Russian President Vladimir Putin resurfaced Monday, smiling and looking his normal self after a 10-day absence from public view that fueled a wave of rumors about his health.
Kyrgyz President Almazbek Atambayev, who met with Putin in St. Petersburg's ornate Konstantin Palace on Monday, referred to the swirling speculation about Putin by noting that the Russian leader was in good shape. He said Putin drove him around the palace's park before the talks, adding that "the president of Russia not only walks, but speeds around."
"It would be dull without gossip," Putin retorted with a smile.
The 62-year-old Russian leader was last seen in public on March 5, when he hosted Italian Prime Minister Matteo Renzi. The Kremlin insisted that he continued holding official meetings after that, and released photos and video of Putin at meetings on national television, but Russian media suggested the images had actually been shot much earlier.
Putin's decision to abruptly postpone a trip to Kazakhstan planned for last week fueled speculation that he was unwell or isolated by a palace coup. A Swiss newspaper claimed that Putin had traveled to Switzerland, where it said his reported girlfriend — former Olympic gold-winning gymnast Alina Kabayeva — had given birth to their baby. The Kremlin has denied all those allegations.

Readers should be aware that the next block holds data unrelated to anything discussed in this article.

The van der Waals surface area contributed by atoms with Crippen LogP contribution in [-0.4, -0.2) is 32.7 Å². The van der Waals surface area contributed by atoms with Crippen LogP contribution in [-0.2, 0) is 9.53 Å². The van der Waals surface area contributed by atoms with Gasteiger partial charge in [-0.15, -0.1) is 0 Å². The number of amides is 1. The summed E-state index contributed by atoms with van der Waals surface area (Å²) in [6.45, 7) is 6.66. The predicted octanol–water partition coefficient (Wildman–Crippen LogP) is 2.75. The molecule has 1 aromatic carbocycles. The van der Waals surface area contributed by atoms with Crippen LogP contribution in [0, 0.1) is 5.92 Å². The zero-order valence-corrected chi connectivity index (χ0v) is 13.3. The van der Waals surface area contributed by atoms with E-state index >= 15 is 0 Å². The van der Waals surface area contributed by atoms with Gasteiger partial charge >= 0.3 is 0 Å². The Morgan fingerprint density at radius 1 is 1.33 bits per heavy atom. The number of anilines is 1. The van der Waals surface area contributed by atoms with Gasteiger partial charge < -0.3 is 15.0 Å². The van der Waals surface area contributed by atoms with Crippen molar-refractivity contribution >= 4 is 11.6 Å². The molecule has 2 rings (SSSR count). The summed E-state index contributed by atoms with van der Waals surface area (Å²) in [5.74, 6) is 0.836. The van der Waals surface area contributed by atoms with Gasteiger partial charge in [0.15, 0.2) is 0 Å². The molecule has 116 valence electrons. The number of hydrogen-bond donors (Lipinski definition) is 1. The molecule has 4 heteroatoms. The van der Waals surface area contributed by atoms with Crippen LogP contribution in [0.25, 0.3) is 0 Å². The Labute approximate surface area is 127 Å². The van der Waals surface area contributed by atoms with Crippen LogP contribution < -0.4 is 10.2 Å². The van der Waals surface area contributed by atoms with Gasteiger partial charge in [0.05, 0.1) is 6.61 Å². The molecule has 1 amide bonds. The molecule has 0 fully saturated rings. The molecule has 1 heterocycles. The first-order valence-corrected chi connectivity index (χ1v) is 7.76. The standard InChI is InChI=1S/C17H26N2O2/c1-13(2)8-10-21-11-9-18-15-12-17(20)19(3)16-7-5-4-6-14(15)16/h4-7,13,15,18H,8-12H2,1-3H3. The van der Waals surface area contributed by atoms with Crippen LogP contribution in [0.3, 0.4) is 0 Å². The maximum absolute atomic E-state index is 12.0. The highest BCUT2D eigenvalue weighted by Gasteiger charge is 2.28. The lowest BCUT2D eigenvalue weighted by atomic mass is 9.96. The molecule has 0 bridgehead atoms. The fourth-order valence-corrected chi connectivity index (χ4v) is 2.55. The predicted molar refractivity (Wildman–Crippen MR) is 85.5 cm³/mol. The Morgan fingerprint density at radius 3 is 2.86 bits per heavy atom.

Putin's spokesman Dmitry Peskov greeted reporters Monday with sarcastic remarks: "So, have you seen the president paralyzed and seized by the generals? He has just come back from Switzerland, where he attended the delivery."
Asked if Putin's condition required treatment by an osteopath, the spokesman retorted: "Yes, the osteopath was with the generals."
The sarcastic comments appeared to reflect the Kremlin's dismay with the rumors and its inability to stop them. On a more serious note, Peskov added that the Kremlin has grown tired of refuting speculation about Putin's condition.
"The more we talk about it, the more intense [the speculation] becomes," he said.
Putin's sudden disappearance from the public eye coincided with a moment of high tension in Russia's domestic politics. Many Putin foes held him responsible for the Feb. 27 killing of top opposition figure Boris Nemtsov, even as the Russian leader described Nemtsov's slaying on a bridge in Moscow as a "disgrace" and a "provocation."
Some observers speculated the arrest of five ethnic Chechens, including a senior police officer, suspected of involvement in Nemtsov's killing signaled a fierce turf battle between Chechnya's Moscow-backed leader, Ramzan Kadyrov, and top Russian officials from federal law-enforcement agencies who resent the feisty strongman.